If you are like most of my philanthropic clients, when COVID-19 hit, you jumped into action. You heroically provided additional funding to grantees, created or joined local crisis response funds to coordinate resources, extended grant deadlines, eliminated funding restrictions, and created free virtual trainings to help nonprofits, all while embracing new technology and learning to work remotely. Many of you accomplished this by working long hours each week.

Then, a collective moment of dramatic awakening to police brutality and institutional racism required additional engagement critical to the Black Lives Matter movement. For those already embracing your equity and anti-racism work, it was a chance to direct further attention and resources to this critical work.

But now, many funders finding themselves in an awkward situation. They’ve intentionally allocated all or most of their annual grant budget to meet pressing needs like saving lives, preventing economic devastation, and creating systems change. But they still have many months left in their fiscal year. Their primary tool – grant funding – is gone.

What to do? The good news is there are many things you can still do to help nonprofits. And you probably have more time to do them, now that you won’t be spending it preparing grant summaries and board dockets. So, follow the “I Have No More Grant Budget” Playbook:

1. Find more money.

Get a little creative and brainstorm ways you can find additional funds. Can you increase your payout rate or allocation this year? Or can you create innovative ways to increase your payout? Do you have relationships with any of the 90 percent of billionaires who haven’t yet donated in response to the pandemic?

2. Ask your grantees what they need. Then listen.

In 2020, when money is scarce and we urgently need to disrupt power dynamics, it’s the perfect time for funders to ask, “Are we giving nonprofits the support they need?” While it might feel like the wrong question, when you have no more dollars to give, it’s a way to increase abundance in your work. In reality, your grantees might not think you are supporting their work as much as you believe you are.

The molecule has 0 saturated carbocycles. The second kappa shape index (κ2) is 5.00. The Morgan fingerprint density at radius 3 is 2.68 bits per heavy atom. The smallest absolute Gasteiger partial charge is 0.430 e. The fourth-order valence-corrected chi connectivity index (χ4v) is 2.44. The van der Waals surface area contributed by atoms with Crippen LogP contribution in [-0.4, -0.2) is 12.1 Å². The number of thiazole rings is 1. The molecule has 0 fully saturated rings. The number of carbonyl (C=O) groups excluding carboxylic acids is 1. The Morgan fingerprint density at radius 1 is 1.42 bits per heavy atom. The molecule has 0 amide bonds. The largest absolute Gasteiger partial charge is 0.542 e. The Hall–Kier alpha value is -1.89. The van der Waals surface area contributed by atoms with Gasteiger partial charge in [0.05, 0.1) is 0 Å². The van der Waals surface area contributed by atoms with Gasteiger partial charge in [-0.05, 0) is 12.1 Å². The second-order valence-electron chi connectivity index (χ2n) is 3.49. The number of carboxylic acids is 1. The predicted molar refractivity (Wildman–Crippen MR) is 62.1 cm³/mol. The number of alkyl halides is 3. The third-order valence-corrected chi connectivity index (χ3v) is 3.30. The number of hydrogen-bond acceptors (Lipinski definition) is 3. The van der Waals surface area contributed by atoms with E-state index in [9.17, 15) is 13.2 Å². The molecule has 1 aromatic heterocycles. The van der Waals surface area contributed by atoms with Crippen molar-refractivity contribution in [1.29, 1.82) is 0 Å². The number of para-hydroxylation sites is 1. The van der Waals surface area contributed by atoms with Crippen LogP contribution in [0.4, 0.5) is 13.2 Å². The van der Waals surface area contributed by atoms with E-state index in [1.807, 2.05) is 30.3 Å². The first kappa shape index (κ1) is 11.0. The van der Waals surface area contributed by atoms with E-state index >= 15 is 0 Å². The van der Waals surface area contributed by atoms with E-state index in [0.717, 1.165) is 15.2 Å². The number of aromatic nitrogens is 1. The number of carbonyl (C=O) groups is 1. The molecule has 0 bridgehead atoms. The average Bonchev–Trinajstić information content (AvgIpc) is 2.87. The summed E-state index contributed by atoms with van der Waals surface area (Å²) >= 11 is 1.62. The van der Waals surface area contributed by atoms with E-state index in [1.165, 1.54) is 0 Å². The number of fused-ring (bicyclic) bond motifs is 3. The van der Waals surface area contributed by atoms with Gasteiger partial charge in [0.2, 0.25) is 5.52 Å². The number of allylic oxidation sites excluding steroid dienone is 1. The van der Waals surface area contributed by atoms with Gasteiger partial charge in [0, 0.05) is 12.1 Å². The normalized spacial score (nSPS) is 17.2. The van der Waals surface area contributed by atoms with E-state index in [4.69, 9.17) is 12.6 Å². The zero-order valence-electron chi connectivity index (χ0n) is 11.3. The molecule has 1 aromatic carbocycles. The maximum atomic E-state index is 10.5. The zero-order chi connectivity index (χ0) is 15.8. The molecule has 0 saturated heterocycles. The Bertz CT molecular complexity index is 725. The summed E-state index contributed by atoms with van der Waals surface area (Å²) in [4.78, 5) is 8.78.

3. Remember that you are more than money.

You don’t want to saddle your nonprofits with “help” that isn’t helpful, or they feel obliged to take it because you are their funder. Use the list generated above as a punch list based on your grantees’ actual needs.

See if there are themes that emerge among a group of grantees who have the same need. Maybe they need creative ideas for virtual fundraising events, and you could bring in an expert to help them.

You could also match needs to talents in your organization or community.

4. Become a better version of yourself.

Philanthropies have a tremendous opportunity to seize today’s crises as an opportunity to improve. One area ripe for improvement is likely your strategy. This pandemic has shown us the futility of spending one year to create a three-year strategic plan. In a world where disruption and volatility are the status quo, the strategy must be easily adaptable to achieve positive social change. More than ever, philanthropists must be aware of the changing environment in which they operate, and the implications of their actions on others. There’s no time like the present to create a clear decision-making road map of the actions you need to take to move from where you are today to where you want to be in 12 months.

Read the full article about the "I Have No More Grant Budget" playbook by Kris Putnam-Walkerly at Putnam Consulting Group.